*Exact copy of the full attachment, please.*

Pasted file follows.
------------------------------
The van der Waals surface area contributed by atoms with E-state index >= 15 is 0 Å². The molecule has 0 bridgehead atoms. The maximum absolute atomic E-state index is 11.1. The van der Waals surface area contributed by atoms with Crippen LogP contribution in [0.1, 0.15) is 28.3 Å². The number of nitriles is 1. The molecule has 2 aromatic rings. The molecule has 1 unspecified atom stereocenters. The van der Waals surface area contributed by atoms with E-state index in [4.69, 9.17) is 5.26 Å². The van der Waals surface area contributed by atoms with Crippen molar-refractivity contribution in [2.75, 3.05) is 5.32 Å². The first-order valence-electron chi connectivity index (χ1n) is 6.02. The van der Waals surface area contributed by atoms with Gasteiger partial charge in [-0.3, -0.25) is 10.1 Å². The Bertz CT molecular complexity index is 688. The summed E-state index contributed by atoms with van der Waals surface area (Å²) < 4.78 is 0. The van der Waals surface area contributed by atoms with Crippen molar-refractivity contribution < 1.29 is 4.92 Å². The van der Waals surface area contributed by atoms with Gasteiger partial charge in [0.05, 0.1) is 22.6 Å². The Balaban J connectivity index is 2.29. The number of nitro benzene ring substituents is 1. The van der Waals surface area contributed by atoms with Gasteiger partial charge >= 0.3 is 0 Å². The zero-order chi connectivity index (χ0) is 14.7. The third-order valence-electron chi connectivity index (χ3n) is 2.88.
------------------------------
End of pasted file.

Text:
The van der Waals surface area contributed by atoms with E-state index >= 15 is 0 Å². The molecule has 0 bridgehead atoms. The maximum absolute atomic E-state index is 11.1. The van der Waals surface area contributed by atoms with Crippen LogP contribution in [0.1, 0.15) is 28.3 Å². The number of nitriles is 1. The molecule has 2 aromatic rings. The molecule has 1 unspecified atom stereocenters. The van der Waals surface area contributed by atoms with E-state index in [4.69, 9.17) is 5.26 Å². The van der Waals surface area contributed by atoms with Crippen molar-refractivity contribution in [2.75, 3.05) is 5.32 Å². The first-order valence-electron chi connectivity index (χ1n) is 6.02. The van der Waals surface area contributed by atoms with Gasteiger partial charge in [-0.3, -0.25) is 10.1 Å². The Bertz CT molecular complexity index is 688. The summed E-state index contributed by atoms with van der Waals surface area (Å²) < 4.78 is 0. The van der Waals surface area contributed by atoms with Crippen molar-refractivity contribution < 1.29 is 4.92 Å². The van der Waals surface area contributed by atoms with Gasteiger partial charge in [0.05, 0.1) is 22.6 Å². The Balaban J connectivity index is 2.29. The number of nitro benzene ring substituents is 1. The van der Waals surface area contributed by atoms with Gasteiger partial charge >= 0.3 is 0 Å². The zero-order chi connectivity index (χ0) is 14.7. The third-order valence-electron chi connectivity index (χ3n) is 2.88.